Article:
Mountain-flanked Reykjavik may draw the majority of Iceland travelers, but beyond this capital city’s immersive museums and spirited establishments, a host of charming small towns await. These quaint getaways take hygge and hospitality seriously, from fresh fish caught steps from restaurant doors to local tour guides eager to show why their home fjord is the best.
Rental cars or campervans are a must for reaching these far-flung destinations, but with jaw-dropping scenery, warm welcomes, and hearty fare — not to mention incredible northern lights views — these destinations are well worth the trip. Here are eight of the best small towns in Iceland to add to your travel list.
Nestled between towering mountains and the moody sea, Vík and its bright white hilltop church provide the ultimate Iceland backdrop. While small, with approximately 300 inhabitants, the seaside village offers a variety of can’t-beat attractions: aurora borealis sightings, a black-sand beach, and delicious Icelandic restaurants like the hip Halldórskaffi.
Situated along Iceland’s craggy northern coast, quaint Húsavík brims with small-town appeal. It’s Iceland’s “whale capital,” with up to 23 species visible from the waterfront harbor and Skjálfandi Bay, accessible via whale-watching boat tours. Húsavík is also one of Iceland’s oldest settlements, and believed to be the first place in the country that was settled by the Norse.
Iceland’s northernmost town, Siglufjörður, is about as postcard-worthy as it gets. Boldly colored buildings dot the fishing town’s snow-speckled slopes, while the harbor’s herring and sailing boats add scale to the soaring surrounding mountains. This town of approximately 1,300 may be small, but it’s full of Icelandic charisma. Visit The Herring Era Museum, tap your toes at the Folk Music Center, or admire the fjord on horseback before cozying up to watch those nighttime auroras glow.
Witness Iceland’s lesser-seen side: the Eastfjords, home to the tiny fishing village of Breiðdalsvík. This sprinkling of houses, restaurants, and hotels looks tiny among the town’s dramatic neighbors: ancient volcanoes, sky-high mountains, and nothing but rugged sea between here and Norway. Breiðdalsvík promises that small-town Iceland welcome, with two hotels, the Beljandi Brewery, and an old general store, plus tours to see and experience it all.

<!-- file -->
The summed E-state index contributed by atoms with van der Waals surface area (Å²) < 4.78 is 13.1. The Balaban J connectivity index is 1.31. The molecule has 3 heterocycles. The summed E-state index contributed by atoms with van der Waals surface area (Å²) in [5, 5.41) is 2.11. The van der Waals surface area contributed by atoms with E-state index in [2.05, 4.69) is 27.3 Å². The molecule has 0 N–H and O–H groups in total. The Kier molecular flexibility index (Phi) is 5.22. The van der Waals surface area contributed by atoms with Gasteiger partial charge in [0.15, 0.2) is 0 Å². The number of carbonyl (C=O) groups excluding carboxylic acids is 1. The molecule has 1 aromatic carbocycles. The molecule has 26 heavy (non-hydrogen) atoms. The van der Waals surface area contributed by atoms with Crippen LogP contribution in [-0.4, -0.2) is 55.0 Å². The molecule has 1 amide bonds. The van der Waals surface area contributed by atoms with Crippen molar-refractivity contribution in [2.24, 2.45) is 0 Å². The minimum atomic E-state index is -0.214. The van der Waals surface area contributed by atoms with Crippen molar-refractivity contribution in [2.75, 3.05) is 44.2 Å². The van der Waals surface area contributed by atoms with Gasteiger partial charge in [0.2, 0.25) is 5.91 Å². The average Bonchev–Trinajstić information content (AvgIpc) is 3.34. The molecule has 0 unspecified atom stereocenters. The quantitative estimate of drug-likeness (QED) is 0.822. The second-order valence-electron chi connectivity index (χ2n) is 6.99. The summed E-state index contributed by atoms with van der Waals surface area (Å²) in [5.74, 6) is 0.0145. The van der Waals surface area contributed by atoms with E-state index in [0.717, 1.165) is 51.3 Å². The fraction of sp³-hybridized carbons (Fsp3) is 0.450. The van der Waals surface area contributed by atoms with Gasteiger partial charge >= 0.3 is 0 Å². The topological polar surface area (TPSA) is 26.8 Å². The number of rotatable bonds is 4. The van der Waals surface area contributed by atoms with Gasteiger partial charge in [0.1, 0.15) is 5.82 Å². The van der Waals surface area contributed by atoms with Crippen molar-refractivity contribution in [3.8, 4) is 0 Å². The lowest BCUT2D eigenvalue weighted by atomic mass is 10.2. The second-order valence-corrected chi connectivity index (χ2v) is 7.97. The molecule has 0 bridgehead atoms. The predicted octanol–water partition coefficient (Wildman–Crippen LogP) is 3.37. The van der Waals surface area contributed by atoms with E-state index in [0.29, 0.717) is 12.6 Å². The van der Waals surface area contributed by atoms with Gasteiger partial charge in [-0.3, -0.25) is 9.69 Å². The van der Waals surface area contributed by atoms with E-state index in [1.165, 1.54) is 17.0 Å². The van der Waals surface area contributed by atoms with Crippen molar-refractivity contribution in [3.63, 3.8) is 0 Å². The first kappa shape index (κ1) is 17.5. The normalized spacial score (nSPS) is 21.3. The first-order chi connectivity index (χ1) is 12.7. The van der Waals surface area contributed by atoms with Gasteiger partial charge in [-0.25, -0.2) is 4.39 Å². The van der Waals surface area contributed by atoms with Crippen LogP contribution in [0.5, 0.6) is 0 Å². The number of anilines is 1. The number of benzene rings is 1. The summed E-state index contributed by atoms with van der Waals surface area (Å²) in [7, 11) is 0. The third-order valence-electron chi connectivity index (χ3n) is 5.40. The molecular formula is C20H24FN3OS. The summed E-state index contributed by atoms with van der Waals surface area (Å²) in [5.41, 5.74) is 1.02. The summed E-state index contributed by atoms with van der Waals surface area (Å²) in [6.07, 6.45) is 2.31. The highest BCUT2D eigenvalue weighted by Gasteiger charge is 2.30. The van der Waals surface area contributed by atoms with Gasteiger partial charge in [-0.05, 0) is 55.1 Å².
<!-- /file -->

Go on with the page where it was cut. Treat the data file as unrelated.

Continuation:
Höfn offers two of Iceland’s signature attractions: fire and ice. It’s located along the southeast coast near two top attractions: Vatnajökull glacier, the largest in Europe at 5,250 square miles, and Vatnajökull National Park, home to eight volcanoes. In addition to jaw-dropping natural features, Höfn welcomes tourists with local shops, hotels, restaurants, and museums like the Hornafjördur Art Museum. Don’t miss the 80-foot Höfn swimming pool, complete with all the Iceland bathing essentials: hot tubs, steam baths, and an ice bath.
Seyðisfjörður is another hidden east Iceland gem. This vibrant town of about 700 is tucked away in the innermost nook of its namesake fjord. A string of white houses sits tiny beneath the charcoal mountains, speckled with greenery in the summer and snow from fall through spring. Experience the town’s culture through its local shops and restaurants, such as the artsy Skaftfell Bistro, complete with its own on-site library.
Home to no more than 100 people — but one million seabirds — Grimsey Island off Iceland’s northern coast is about as far-flung as the country gets. The cliff-fringed island, an emerald speck in the vast Arctic Ocean, is home to hordes of puffins from spring through summer. Grimsey Island’s residents live by the harbor in a quaint fishing village, which has a stark white church, a handful of small hotels, and warm gathering places like Restaurant Krían, where catch of the day is the local staple. Get here via ferry from Dalvík on the mainland.
Situated on the far north fingertip of the rugged Súgandafjörður in the Westfjords region, Suðureyri is another idyllic fishing town with a side of adventure. Wide-open ocean lies between the mountain-framed Suðureyri and Greenland. Accommodations and restaurants are limited in this isolated getaway, but the rustic Fisherman Hotel offers rooms with shared bathrooms as well as the best in Icelandic welcomes: a seafood restaurant with fresh-from-the-doorstep fare.